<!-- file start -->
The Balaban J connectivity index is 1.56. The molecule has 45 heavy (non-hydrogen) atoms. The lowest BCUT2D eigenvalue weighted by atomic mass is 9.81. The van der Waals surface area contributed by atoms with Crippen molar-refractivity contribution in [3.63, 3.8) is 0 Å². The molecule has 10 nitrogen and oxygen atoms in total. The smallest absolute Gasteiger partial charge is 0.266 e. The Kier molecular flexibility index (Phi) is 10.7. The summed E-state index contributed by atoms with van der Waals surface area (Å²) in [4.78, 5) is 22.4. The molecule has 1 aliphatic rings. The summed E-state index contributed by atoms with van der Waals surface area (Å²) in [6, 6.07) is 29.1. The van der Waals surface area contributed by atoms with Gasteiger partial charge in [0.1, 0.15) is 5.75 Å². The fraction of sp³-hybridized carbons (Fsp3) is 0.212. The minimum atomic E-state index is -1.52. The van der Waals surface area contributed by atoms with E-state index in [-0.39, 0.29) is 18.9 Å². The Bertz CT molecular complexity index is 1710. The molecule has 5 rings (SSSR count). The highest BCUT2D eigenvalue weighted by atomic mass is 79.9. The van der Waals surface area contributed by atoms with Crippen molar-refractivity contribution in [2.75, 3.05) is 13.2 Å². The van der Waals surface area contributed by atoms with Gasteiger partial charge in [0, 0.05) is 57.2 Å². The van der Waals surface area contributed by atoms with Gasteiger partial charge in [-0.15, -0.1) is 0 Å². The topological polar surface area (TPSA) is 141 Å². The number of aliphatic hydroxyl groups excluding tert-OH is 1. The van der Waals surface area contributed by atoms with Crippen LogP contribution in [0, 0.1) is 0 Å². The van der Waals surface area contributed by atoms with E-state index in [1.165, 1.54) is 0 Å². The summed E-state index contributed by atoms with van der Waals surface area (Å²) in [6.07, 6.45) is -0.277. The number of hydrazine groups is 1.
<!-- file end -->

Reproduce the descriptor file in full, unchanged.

The Balaban J connectivity index is 1.56. The molecule has 45 heavy (non-hydrogen) atoms. The lowest BCUT2D eigenvalue weighted by atomic mass is 9.81. The van der Waals surface area contributed by atoms with Crippen molar-refractivity contribution in [3.63, 3.8) is 0 Å². The molecule has 10 nitrogen and oxygen atoms in total. The smallest absolute Gasteiger partial charge is 0.266 e. The Kier molecular flexibility index (Phi) is 10.7. The summed E-state index contributed by atoms with van der Waals surface area (Å²) in [4.78, 5) is 22.4. The molecule has 1 aliphatic rings. The summed E-state index contributed by atoms with van der Waals surface area (Å²) in [6, 6.07) is 29.1. The van der Waals surface area contributed by atoms with Gasteiger partial charge in [0.1, 0.15) is 5.75 Å². The fraction of sp³-hybridized carbons (Fsp3) is 0.212. The minimum atomic E-state index is -1.52. The van der Waals surface area contributed by atoms with E-state index in [-0.39, 0.29) is 18.9 Å². The Bertz CT molecular complexity index is 1710. The molecule has 5 rings (SSSR count). The highest BCUT2D eigenvalue weighted by atomic mass is 79.9. The van der Waals surface area contributed by atoms with Crippen molar-refractivity contribution in [2.75, 3.05) is 13.2 Å². The van der Waals surface area contributed by atoms with Gasteiger partial charge in [0, 0.05) is 57.2 Å². The van der Waals surface area contributed by atoms with Gasteiger partial charge in [-0.15, -0.1) is 0 Å². The topological polar surface area (TPSA) is 141 Å². The number of aliphatic hydroxyl groups excluding tert-OH is 1. The van der Waals surface area contributed by atoms with Crippen LogP contribution in [0, 0.1) is 0 Å². The van der Waals surface area contributed by atoms with E-state index in [1.165, 1.54) is 0 Å². The summed E-state index contributed by atoms with van der Waals surface area (Å²) in [6.07, 6.45) is -0.277. The number of hydrazine groups is 1.